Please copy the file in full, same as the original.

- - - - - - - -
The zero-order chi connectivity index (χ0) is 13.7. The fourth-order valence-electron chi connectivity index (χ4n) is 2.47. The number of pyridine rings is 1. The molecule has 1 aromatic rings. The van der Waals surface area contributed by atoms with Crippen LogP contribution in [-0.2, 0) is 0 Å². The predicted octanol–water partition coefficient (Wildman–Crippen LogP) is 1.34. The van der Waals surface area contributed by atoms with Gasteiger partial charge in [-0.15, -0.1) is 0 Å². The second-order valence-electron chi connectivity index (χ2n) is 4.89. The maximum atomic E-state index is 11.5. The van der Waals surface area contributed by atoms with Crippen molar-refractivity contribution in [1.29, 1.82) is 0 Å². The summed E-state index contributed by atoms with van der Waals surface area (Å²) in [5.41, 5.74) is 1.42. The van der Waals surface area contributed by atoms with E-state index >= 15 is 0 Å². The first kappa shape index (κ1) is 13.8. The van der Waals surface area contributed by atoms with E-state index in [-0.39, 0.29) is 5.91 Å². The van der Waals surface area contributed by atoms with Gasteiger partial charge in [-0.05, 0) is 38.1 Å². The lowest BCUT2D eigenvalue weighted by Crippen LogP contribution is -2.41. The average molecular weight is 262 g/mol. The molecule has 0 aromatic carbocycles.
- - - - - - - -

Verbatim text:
The zero-order chi connectivity index (χ0) is 13.7. The fourth-order valence-electron chi connectivity index (χ4n) is 2.47. The number of pyridine rings is 1. The molecule has 1 aromatic rings. The van der Waals surface area contributed by atoms with Crippen LogP contribution in [-0.2, 0) is 0 Å². The predicted octanol–water partition coefficient (Wildman–Crippen LogP) is 1.34. The van der Waals surface area contributed by atoms with Gasteiger partial charge in [-0.15, -0.1) is 0 Å². The second-order valence-electron chi connectivity index (χ2n) is 4.89. The maximum atomic E-state index is 11.5. The van der Waals surface area contributed by atoms with Crippen molar-refractivity contribution in [1.29, 1.82) is 0 Å². The summed E-state index contributed by atoms with van der Waals surface area (Å²) in [5.41, 5.74) is 1.42. The van der Waals surface area contributed by atoms with E-state index >= 15 is 0 Å². The first kappa shape index (κ1) is 13.8. The van der Waals surface area contributed by atoms with E-state index in [-0.39, 0.29) is 5.91 Å². The van der Waals surface area contributed by atoms with Gasteiger partial charge in [-0.05, 0) is 38.1 Å². The lowest BCUT2D eigenvalue weighted by Crippen LogP contribution is -2.41. The average molecular weight is 262 g/mol. The molecule has 0 aromatic carbocycles.